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" Why, man, he doth bestride the narrow world Like a Colossus ; and we petty men Walk under his huge legs, and peep about To find ourselves dishonourable graves. Men at some time are masters of their fates : The fault, dear Brutus, is not in our stars,... "
The Plays of William Shakespeare: With the Corrections and Illustrations of ... - Page 14
by William Shakespeare - 1809
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The Art of Elocution: Or, Logical and Musical Reading and Declamation. With ...

George Vandenhoff - 1847 - 383 pages
...general shout ! I do believe, that these applauses are For some new honors that are heap'd on Csesar. Cos. Why; man, he doth bestride the narrow world,...Colossus ; and we, petty men, Walk under his huge legs, and peep about, To find ourselves dishonorable graves. Men at some times are masters of their...
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The Plays of William Shakspeare: Accurately Printed from the Text ..., Volume 7

William Shakespeare - 1847
...such a feeble temper9 should So get the start of the majestic world, And bear the palm alone. [Shotit. Flourish. Bru. Another general shout ! I do believe,...applauses are For some new honours that are heap'd on Cresar. Gas. Why, man, he doth bestride the narrow world, Like a Colossus ; and we petty men Walk under...
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Greatness: Who Makes History and why

Dean Keith Simonton - 1994 - 502 pages
...In the play, one of the aspiring tyrannicides, Cassius, addresses Brutus in lines of memorable envy: Why, man, he doth bestride the narrow world Like a Colossus, and we petty men Walk under his huge legs and peep about To find ourselves dishonourable graves. So Cassius, Casca, Cinna, Trebonius, Ligarius,...
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Shakespeare and the Geography of Difference

John Gillies - 1994 - 255 pages
...o' th' world' (3.1.49-50), and in Julius Caesar, where Caesar is explicitly imagined as a Colossus: Why, man, he doth bestride the narrow world Like a Colossus, and we petty men Walk under his huge legs, and peep about To find ourselves dishonourable graves. (1.2.136-9) The reappearance of this type...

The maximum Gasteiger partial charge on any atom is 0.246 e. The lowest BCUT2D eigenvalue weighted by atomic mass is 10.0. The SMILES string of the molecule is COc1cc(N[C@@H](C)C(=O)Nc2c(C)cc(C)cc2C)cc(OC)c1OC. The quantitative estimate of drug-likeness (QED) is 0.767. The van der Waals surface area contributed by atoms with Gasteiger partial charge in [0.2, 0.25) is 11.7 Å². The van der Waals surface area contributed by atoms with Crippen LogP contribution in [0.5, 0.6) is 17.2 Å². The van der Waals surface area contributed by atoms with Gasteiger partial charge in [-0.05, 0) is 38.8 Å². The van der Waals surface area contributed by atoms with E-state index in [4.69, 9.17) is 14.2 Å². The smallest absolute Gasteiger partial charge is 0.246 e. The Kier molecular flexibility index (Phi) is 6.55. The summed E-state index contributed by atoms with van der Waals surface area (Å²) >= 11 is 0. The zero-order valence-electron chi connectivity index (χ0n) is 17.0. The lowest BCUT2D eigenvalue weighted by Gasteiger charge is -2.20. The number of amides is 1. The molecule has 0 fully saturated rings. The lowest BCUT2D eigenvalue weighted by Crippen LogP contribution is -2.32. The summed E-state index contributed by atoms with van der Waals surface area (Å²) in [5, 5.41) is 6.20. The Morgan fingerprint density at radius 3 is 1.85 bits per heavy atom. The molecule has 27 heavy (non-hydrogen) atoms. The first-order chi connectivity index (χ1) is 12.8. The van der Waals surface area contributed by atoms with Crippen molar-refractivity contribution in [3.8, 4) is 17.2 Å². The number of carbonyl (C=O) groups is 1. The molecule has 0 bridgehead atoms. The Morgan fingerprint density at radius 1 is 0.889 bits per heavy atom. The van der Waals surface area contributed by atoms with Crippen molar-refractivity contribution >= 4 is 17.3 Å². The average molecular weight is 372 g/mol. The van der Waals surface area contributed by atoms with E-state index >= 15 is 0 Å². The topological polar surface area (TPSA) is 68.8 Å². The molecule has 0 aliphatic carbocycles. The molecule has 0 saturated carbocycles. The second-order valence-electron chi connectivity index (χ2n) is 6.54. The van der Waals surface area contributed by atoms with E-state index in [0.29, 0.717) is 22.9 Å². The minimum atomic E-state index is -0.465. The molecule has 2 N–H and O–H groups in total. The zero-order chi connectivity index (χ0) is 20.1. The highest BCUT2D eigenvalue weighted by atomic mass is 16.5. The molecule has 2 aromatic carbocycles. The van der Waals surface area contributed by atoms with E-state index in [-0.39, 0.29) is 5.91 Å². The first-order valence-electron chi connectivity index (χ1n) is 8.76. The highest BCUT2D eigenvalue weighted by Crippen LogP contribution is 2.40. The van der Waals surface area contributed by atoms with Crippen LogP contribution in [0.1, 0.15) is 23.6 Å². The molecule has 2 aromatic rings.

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Everybody's Shakespeare: Reflections Chiefly on the Tragedies

Maynard Mack - 1993 - 279 pages
...BRUTUS: I do believe that these applauses are For some new honors that are heaped on Caesar. CASSIUS: Why, man, he doth bestride the narrow world Like a Colossus, and we petty men Walk under his huge legs and peep about To find ourselves dishonorable graves. (1.2.133) In the famous forum speeches this...
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Die Semantik der musiko-literarischen Gattungen: Methodik und Analyse : eine ...

Ulrich Weisstein - 1994 - 276 pages
...Shakespeare's Julius Caesar. During the second scene of the first act he hears Cassius say to Brutus: Why, man, he doth bestride the narrow world like a Colossus; and we petty men walk under his huge legs, and peep about to find ourselves dishonourable graves. Men at some time are masters of their...
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Shakespeare and the Mannerist Tradition: A Reading of Five Problem Plays

Jean-Pierre Maquerlot - 1995 - 197 pages
...strange eruptions are. 1, iii, 76-8 A 'colossus' who destroys all hope of honour in his fellow citizens: Why, man, he doth bestride the narrow world Like a Colossus, and we petty men Walk under his huge legs, and peep about To find ourselves dishonourable graves. His tyranny, more moral than political,...
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Where Thousands Fell

William J. Leonard, Williams J. S. J. Leonard - 1995 - 346 pages
...are museums, in one of them a statue of Constantino, now in fragments, so huge it recalled the lines, Why, man, he doth bestride the narrow world Like a Colossus, and we petty men Walk under his huge legs and peep about To find ourselves dishonorable graves. The other parts of the museum would not...
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Shakespeare's World of Death: The Early Tragedies

Richard Courtney - 1995 - 268 pages
...his attack until, at Brutus' reaction to another offstage shout, Cassius' voice rises to the fury of: Why, man, he doth bestride the narrow world Like a Colossus, and we petty men Walk under his huge legs, and peep about To find ourselves dishonourable graves. (134-137) This great metaphor is stark,...
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The History of American Art Education: Learning about Art in American Schools

Peter Smith - 1996 - 252 pages
...they spoke to Cizek without the need of translators, including Eugenia Eckford. 10 A Colossus of Sorts Why, man. he doth bestride the narrow world Like a Colossus, and we petty men Walk under his huge legs and peep about The fault, dear Brutus, is not in our stars, But in ourselves, that we are underlings....
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